Spain was under pressure Wednesday from its allies to refuse permission for Russian warships headed for the Syrian coast to refuel at one of its ports.
Russia's request to allow its ships to stop on Spanish territory "are under review" while Spain weighs input from its allies and Russian authorities, a foreign ministry spokesman told daily newspaper El Pais late Tuesday.
Spain's foreign ministry did not immediately respond to requests for information on Wednesday.
The spokesman's statement appears to confirm reports that part of a Russian flotilla -- led by the aircraft carrier Admiral Kuznetsov -- was expected to take on fuel and supplies at the port of Ceuta, a Spanish territory on the north coast of Africa.
Russia announced earlier this month that the Admiral Kuznetsov, part of its Northern Fleet, would be sent to the eastern Mediterranean to boost its naval forces in the area.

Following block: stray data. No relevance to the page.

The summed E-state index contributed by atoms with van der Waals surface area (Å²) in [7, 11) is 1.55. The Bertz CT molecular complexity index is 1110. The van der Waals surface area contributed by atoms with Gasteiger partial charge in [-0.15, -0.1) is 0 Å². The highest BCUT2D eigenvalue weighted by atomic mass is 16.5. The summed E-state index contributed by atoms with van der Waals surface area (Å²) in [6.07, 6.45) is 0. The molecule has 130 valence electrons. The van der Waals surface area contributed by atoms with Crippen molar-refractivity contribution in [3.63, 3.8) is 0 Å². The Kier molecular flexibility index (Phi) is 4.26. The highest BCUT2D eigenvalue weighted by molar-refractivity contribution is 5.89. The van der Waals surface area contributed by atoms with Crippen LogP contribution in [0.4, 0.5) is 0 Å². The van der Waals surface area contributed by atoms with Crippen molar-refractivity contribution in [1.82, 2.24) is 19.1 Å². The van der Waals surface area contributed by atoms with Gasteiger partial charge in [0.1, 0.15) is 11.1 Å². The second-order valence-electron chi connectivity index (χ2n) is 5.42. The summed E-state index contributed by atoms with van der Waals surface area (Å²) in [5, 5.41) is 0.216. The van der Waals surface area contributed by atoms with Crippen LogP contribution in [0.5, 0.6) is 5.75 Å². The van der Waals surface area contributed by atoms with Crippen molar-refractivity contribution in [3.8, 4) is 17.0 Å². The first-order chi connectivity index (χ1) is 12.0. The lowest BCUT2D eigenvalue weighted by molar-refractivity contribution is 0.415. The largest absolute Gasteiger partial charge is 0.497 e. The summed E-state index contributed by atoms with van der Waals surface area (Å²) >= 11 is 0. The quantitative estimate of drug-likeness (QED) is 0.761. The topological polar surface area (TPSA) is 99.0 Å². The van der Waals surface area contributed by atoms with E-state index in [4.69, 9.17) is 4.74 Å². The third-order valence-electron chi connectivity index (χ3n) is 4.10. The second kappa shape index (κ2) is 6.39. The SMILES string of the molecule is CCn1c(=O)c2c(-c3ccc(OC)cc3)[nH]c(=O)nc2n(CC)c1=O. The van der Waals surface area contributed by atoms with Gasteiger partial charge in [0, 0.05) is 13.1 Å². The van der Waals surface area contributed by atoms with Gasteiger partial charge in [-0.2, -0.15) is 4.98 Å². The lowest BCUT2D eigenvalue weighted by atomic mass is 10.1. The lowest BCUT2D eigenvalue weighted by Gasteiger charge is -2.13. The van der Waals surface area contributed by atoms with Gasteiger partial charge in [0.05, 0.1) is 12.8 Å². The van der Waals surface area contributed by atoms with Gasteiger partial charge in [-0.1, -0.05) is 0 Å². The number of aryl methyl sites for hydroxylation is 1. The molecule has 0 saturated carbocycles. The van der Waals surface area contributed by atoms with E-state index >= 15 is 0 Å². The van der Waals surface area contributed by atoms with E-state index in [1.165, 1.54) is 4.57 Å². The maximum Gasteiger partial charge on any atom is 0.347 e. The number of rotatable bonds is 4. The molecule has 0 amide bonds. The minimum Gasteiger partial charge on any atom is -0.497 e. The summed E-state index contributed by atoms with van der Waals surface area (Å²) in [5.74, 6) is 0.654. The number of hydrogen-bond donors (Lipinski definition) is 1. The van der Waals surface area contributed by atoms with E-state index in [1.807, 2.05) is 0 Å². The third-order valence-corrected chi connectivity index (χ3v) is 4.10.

Russia has been staging a bombing campaign in Syria for the past year in support of President Bashar al-Assad and has deployed a naval contingent to back up its operation.
NATO Secretary-General Jens Stoltenberg expressed concern Tuesday that the flotilla could take part in Syria air strikes.
"It is up to each country to decide if these ships can refuel in different ports en route to the eastern Mediterranean," he said.
"I think all NATO members are aware that this group could be used to carry out air attacks on Aleppo and Syria," he added.
Britain was more direct.
"Her Majesty's government has previously expressed concerns to the Spanish government about its hospitality to the Russian navy when we have concerns about Russia's military activity," a British government spokesman said.
"Access to Spanish ports is a matter for the Spanish authorities," he added.
Spain, a NATO member, regularly allows Russian war ships to stop in Ceuta.